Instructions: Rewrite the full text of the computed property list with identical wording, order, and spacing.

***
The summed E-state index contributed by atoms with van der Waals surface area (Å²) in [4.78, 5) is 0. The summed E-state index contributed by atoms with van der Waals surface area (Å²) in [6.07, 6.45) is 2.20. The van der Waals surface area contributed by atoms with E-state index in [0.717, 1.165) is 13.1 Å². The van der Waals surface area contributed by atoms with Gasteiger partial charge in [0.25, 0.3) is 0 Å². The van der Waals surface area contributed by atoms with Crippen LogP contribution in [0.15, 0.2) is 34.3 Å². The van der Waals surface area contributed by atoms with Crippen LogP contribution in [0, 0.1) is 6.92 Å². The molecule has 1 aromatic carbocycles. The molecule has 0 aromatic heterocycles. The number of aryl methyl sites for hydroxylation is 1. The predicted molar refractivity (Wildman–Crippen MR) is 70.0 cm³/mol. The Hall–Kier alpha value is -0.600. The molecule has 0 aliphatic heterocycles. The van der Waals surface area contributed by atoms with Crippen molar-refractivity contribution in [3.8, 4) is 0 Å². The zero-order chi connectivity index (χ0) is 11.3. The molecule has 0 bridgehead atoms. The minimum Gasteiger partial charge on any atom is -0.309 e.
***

The summed E-state index contributed by atoms with van der Waals surface area (Å²) in [4.78, 5) is 0. The summed E-state index contributed by atoms with van der Waals surface area (Å²) in [6.07, 6.45) is 2.20. The van der Waals surface area contributed by atoms with E-state index in [0.717, 1.165) is 13.1 Å². The van der Waals surface area contributed by atoms with Gasteiger partial charge in [0.25, 0.3) is 0 Å². The van der Waals surface area contributed by atoms with Crippen LogP contribution in [0.15, 0.2) is 34.3 Å². The van der Waals surface area contributed by atoms with Crippen LogP contribution in [0, 0.1) is 6.92 Å². The molecule has 1 aromatic carbocycles. The molecule has 0 aromatic heterocycles. The number of aryl methyl sites for hydroxylation is 1. The predicted molar refractivity (Wildman–Crippen MR) is 70.0 cm³/mol. The Hall–Kier alpha value is -0.600. The molecule has 0 aliphatic heterocycles. The van der Waals surface area contributed by atoms with Crippen molar-refractivity contribution in [3.8, 4) is 0 Å². The zero-order chi connectivity index (χ0) is 11.3. The molecule has 0 bridgehead atoms. The minimum Gasteiger partial charge on any atom is -0.309 e.